2) Even more horrid than that, fructose is a monosaccharide which has been shown to have the ability to infiltrate cells WITHOUT an insulin gatekeeper. This the reason that pure fructose seems to raise the serum insulin level less than glucose. Contrary to dietary sugar reduction, which decreases insulin secretion, the fructose effect here is NOT A DESIRED EFFECT FOR DIABETICS. Excessive levels of sugars within the cell lead to high levels of intracellular Advanced Glycation Endproducts and Mitochondrial damage.
    3) Still trying to sell this crap as “corn sugar”? The CRA conveniently forgets that we already have natural corn sugar. It has NO fructose in it, and I guess it isn’t nearly as sweet as sucrose, which is why they need to chemically modify it to contain fructose. Creating markets for human consumption of chemically modified corn sugar diverts some of the sugar away from corporate animal farming, and diverting some excess sugar away from the livestock business would have been good actually for animals raised on corn mulls if they weren’t raised ass-deep in their own excrement,by pretty much the same corporate entities trying to peddle this crap to us.

  6. I read an article recently about a teenage girl who’s only diet for many years, (I don’t quite recall accurately but it was something between 8 to 13 years) was ramen noodles; the store bought dehydrated in either a styrofoam cup or plastic bag. In that case, the professional commenting on the consequences said she would have major health problems and a sorter life expectancy if I am recalling correctly. My question is, even though she would be getting the caloric intake needed to survive, what would be the consequences of not having a more diverse diet, with the additional assumption of if someone had that diet but supplemented a multivitamin daily? More specifically, would the multivitamin compensate for any of the dietary needs that were not fulfilled with the ramen-only diet? If anyone can offer any insight I would greatly appreciate it.

  7. I am not an MD nor am I a dietician (sp?). But try this, make a gallon of lemonade with just enough sugar to balance the tartness. measure the sugar. If you are working outside in the south, add a small pinch of iodized salt. Noting how much sugar you added, look at a can of your favorite sugar sweetened soft drink. they are between 150 and 200 calories each. restaurant sugar packets are about 18 calories each. approximately 10 packets per can. a lot more than you put in the lemonade. I would wager.

  8. Sugar is an easy target. Just like one of the causes of obesity in America. Here is a correlation for you. What states have the highest rates of obesity? I’ll guess it’s in the Midwest. The mid-west had another problem in the past that caused obesity. Way in the past. Here is the correlation. I’ll bet that in the same areas with high obesity rates, there is also a high rate of depression. I have been working on a study for a few years now and have found something interesting. The big obesity problem in America kicked off at about the same time as all the studies on how bad salt is. Everyone was told to cut down on salt intake. The one thing everyone forgot is salt is one of the only sources of iodine in some people’s diets, especially in the Midwest. As researchers you would think that if a population became deficient in iodine, there would be an increase in goiters. The one thing everyone forgets. Iodine is a halogen. Fluorine is a halogen. America added fluorine to drinking water. When you are deficient on iodine fluorine can bind on the same position of T-4, and T-3. The only problem with this is that your body has no ability to break the fluorine bond. It is too strong. This means that there is thyroid hormone that your body cannot use (Plaque). Fluorine wouldn’t really be a problem at the low levels of 4ppm in drinking water, except for one thing. In the 90s the president signed a law forcing all beverage companies to use fluoridated water. That’s another argument all together, so back to my point. I will bet that iodine deficiency has more to do with the obesity problem than sugars. Also iodine deficiency is a cause for depression, stunted growth, chronic fatigue, fibromyalgia, fungal infections, immune deficiencies, and a multitude of other ailments. I found this correlation while researching veterans of modern warfare. Many war veterans coming home from combat zones, since the Gulf War, are suffering from severe anxiety, chronic depression, and multiple pain syndromes, at much higher rates than veterans from past wars. I asked myself, why? What did veterans from the past have, that today’s veterans don’t. That was pretty easy to figure out since I am a Gulf War veteran. In the wars for the last hundred year’s right up until the Gulf War, veterans used iodine. They had salt tablets for cramps, iodine tablets for water purification, and they used iodine to treat small wounds. Now we send troops overseas for years on end with no ability to get iodine. They eat MRE’s for the entire deployment, and are told to cut salt intake. The only time they get iodine is if they get shot, or get surgery, because the doctors use it. I wondered why injured veterans came home with less emotional problems or chronic pain conditions. I tracked it down to iodine deficiency.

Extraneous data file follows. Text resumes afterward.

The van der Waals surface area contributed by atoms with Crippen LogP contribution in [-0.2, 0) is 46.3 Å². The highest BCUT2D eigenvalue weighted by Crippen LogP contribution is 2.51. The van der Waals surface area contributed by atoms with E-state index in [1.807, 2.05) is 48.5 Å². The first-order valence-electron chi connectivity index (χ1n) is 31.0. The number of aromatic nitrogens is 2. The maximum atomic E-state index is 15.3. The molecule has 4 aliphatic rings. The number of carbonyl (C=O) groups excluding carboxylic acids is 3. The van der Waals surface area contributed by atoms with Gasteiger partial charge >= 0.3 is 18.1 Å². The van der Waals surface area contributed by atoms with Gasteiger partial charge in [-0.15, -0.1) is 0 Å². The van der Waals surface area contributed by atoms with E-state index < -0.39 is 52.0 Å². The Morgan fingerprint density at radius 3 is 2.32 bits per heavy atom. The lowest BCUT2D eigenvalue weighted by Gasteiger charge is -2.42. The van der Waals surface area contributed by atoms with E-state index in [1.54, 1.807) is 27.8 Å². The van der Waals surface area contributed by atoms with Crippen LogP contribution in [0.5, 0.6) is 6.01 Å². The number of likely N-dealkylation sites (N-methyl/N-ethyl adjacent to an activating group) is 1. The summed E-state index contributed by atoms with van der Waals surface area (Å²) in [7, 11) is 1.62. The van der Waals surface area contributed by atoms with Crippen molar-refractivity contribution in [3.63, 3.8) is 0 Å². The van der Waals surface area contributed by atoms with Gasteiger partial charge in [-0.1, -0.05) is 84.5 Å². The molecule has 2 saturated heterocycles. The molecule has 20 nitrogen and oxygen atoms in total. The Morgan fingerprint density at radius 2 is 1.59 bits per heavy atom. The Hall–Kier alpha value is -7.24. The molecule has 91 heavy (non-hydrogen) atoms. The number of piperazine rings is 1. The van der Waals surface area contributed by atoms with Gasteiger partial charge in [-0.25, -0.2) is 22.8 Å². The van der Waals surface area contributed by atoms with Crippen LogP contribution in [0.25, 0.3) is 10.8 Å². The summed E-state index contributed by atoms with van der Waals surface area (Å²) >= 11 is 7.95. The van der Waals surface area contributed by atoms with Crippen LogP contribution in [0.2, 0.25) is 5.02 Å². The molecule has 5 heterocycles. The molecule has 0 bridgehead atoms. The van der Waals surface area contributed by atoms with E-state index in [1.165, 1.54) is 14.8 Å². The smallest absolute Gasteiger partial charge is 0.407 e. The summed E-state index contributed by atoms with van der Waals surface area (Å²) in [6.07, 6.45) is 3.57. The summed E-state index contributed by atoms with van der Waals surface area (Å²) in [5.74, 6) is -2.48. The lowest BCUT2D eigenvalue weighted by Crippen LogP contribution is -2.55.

1. Your statement on problems associated with iodine deficiency and the history of iodine with military deployment is very interesting. I had thought that Gulf War syndrome may be more than one syndrome, with a variety exposures as potential culprits: depleted uranium, pesticides to kill sand fleas used to the point of dripping off the canvas tents, the blowing up of a depot of chemical weapons, the required series of vaccinations given in rapid succession, and the breakdown of aspartame in diet sodas that were left on pallets in the desert heat to be chilled just before consumption, with formaldehyde being a resulting toxic in the soda. I hadn’t heard of iodine deficiency causing this raft of ailments, only goiter. Now I’m wondering of the packaging on the MRE’s when exposed to heat may taint the food inside, plus perhaps some of the preservatives used could be injurious to health, particularly after repeated exposure to temperatures as high as 140 degrees.